Two ways to get the IRS to close the file

BVWireIssue #53-2
February 14, 2007

“When I look at your appraisal, I pull up the report writing guidelines and BV standards from your society, and see if you've complied,” says Patrick McKay, ASA, AVA—a Senior Valuation Specialist with the IRS, who spoke last week at the Second Annual IRS National Symposium on Valuation Issues in Los Angeles. If there’s no compliance, “that’s the first warning that due diligence levels were not met.”

His next step: “Find the five to ten key assumptions [in the report]. Did the appraiser clearly lay these out for me—or put them in a footnote?” Why is this important? “You’d do the same in reviewing an IRS report,” McKay says. “It’s worth your while to flesh out the assumptions in your narrative; don’t imbed them in the spreadsheets. If you can do this up front, it will save you and your client a lot of trouble.” In fact, if these BV standards are met and assumptions are clearly laid out and supported, “I usually tell the examiner: ‘Looks good to me,’ and close the file.”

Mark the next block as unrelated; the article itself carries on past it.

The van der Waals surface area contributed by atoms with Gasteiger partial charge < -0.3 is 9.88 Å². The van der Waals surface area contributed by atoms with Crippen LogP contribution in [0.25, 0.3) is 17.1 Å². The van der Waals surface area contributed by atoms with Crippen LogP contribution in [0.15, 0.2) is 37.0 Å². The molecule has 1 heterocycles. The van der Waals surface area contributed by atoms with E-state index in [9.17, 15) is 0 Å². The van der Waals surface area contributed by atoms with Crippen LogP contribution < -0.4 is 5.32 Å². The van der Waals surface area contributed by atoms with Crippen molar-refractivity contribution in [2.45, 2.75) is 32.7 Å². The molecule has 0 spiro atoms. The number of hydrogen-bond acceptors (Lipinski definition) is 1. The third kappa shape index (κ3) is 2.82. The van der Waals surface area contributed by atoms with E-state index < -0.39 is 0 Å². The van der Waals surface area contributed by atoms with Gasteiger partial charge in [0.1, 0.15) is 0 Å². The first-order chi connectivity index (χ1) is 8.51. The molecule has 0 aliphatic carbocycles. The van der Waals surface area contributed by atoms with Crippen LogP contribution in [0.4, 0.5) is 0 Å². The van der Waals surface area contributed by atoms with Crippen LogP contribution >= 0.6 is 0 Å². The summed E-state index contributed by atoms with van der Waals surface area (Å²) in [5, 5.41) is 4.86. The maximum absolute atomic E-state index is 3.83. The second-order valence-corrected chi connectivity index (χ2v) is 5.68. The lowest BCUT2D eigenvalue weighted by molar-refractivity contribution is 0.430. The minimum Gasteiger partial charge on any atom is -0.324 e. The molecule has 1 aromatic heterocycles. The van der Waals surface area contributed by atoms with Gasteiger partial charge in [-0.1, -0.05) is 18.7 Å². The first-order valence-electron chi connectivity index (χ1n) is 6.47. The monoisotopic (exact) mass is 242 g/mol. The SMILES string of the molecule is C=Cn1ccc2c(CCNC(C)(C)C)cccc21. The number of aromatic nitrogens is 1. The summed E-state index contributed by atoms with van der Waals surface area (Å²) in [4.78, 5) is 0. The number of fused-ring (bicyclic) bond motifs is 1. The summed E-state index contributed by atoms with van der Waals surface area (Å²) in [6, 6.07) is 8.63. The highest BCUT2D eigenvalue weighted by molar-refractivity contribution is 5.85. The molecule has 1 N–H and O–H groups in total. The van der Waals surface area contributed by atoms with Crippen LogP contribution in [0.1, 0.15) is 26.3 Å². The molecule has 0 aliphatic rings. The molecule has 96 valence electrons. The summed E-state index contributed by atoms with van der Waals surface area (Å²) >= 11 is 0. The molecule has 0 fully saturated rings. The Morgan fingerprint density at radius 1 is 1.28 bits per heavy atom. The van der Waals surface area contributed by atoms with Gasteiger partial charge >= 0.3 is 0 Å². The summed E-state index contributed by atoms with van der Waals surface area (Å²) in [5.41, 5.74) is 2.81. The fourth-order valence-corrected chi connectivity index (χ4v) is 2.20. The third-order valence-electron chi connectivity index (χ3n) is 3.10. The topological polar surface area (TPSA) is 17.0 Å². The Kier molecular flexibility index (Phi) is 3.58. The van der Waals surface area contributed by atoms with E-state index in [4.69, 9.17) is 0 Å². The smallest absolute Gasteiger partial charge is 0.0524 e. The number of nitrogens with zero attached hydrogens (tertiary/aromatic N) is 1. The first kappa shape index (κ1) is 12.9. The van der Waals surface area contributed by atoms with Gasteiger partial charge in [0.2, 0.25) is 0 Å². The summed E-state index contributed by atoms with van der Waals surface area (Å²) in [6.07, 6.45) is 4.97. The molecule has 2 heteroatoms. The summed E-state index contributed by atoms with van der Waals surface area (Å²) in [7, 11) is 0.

McKay was also recently promoted to National Business Valuation Issue Coordinator, one of two such positions in the IRS Engineering Program; his duties include internal education as well as professional outreach, to make sure “valuation issues are being worked consistently across the country.” For an overview of the Engineering Program, which now boasts 340 professionals—including their training and examination of expert reports, click here.

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